UCT seeks ‘an individual of stature’

24 May 2019 | Story Helen Swingler. Read time 4 min.
Graça Machel’s second 10-year term as chancellor ends this year. She is seen here embracing VC Prof Mamokgethi Phakeng at Phakeng’s robing ceremony at the end of 2018. <b>Photo</b> Roger Sedres.
Graça Machel’s second 10-year term as chancellor ends this year. She is seen here embracing VC Prof Mamokgethi Phakeng at Phakeng’s robing ceremony at the end of 2018. Photo Roger Sedres.

As Graça Machel nears the end of her second 10-year term as the University of Cape Town’s (UCT) chancellor, the university has invited its community of alumni, staff and students to nominate suitable candidates for its sixth chancellor.

But who can nominate a chancellor and who can be nominated?

Although all members of Convocation, all staff and all students are invited to nominate candidates for election to this office, it’s useful to note that neither the members of the university’s staff nor its students are eligible for appointment.

While the vice-chancellor is the “chief executive” of the university, the chancellor is its titular head, representing UCT in the public sphere and presiding at graduation ceremonies, conferring degrees, diplomas and certificates in the name of the university. The chancellor attends high-level university engagements, including those with the donor community, and is expected to play a crucial ambassadorial role in support of UCT.

An electoral college must be constituted to elect a chancellor. This is chaired by the president of convocation, and consists of 21 UCT graduates, or holders of diplomas or certificates, six academic staff, six professional administrative and support staff, and six students.

The chancellor is elected for a 10-year term of office. When she steps down from the office, Machel will have served two 10-year terms.

 

“The chancellor is its titular head, representing UCT in the public sphere and presiding at graduation ceremonies, conferring degrees, diplomas and certificates in the name of the university.”

There’s been some speculation in the media about who should replace Machel. Registrar Royston Pillay said that the role of chancellor requires “an individual of stature with exceptional personal qualities and integrity, an established thought leader [who] will represent the values of the university and will have the capacity to garner support locally and internationally to advance the mission of UCT”.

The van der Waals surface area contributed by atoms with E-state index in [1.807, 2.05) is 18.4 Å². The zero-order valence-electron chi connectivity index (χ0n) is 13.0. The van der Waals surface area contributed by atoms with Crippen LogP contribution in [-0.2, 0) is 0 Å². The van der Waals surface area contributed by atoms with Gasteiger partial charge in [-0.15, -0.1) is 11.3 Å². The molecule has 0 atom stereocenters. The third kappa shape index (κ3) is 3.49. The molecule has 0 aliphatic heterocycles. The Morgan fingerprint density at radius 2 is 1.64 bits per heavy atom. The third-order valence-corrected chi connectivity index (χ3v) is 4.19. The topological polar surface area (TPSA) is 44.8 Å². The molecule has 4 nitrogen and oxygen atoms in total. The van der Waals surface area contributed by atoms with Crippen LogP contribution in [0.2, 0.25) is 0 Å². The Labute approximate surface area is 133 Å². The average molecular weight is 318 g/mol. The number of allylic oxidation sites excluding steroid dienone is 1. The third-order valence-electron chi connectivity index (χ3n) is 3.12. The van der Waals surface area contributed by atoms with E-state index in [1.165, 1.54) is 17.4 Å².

Blue silk gown and velvet hat

The chancellor wears special academic dress when officiating at UCT. Those who have attended graduations at which Machel has presided will recognise the distinctive robe the chancellor dons for the occasion: a gown of dark blue silk with front facings of dark blue velvet embroidered with a gold floral design.

The gown and sleeves are lined with pale blue silk and the sleeves are looped up in front with a gold cord and button. The yoke of the gown is edged with gold cord. With this gown is worn a square blue velvet hat with a soft crown and gold tassel.

UCT’s chancellors in chronological order: 1918–1936: HRH the Prince of Wales (the future Edward VIII), 1936–1950: Field Marshal Jan Smuts, 1950–1967: The Hon. Mr Justice Albert van der Sandt Centlivres,  and 1967–1999: Harry Oppenheimer. Photos UCT Archives.

Sixth chancellor

In 1999 Machel became the first black person and first woman to be elected as chancellor at UCT, the first being Edward, Prince of Wales, in 1918, followed by Field Marshal Jan Smuts in 1936, Justice Albert van der Sandt Centlivres in 1951, and Harry Oppenheimer in 1967.

The closing date for nominations is noon on Friday, 7 June 2019. Nominations should be sent to: The Registrar, University of Cape Town, Private Bag X3, Rondebosch, 7701 or by email to registrar@uct.ac.za.

Read all about the election process.


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Students’ Health and Welfare Centres Organisation (SHAWCO)

 

The Students' Health and Welfare Centres Organisation (SHAWCO) runs various health and education programmes. Approximately 2 000 UCT students are involved.

The community partnership and social entrepreneurship programmes, that address inequality, are managed by 32 full-time and 5 part-time professional staff.

Operating in the Western and Eastern Cape, the health programme provides primary healthcare to 5 000 adults and children (annually) close to their homes, with fully equipped mobile clinics.

The education programme gives academic support and homework assistance to 1 300 learners weekly with structured education projects that help improve the academic ability of learners.

 

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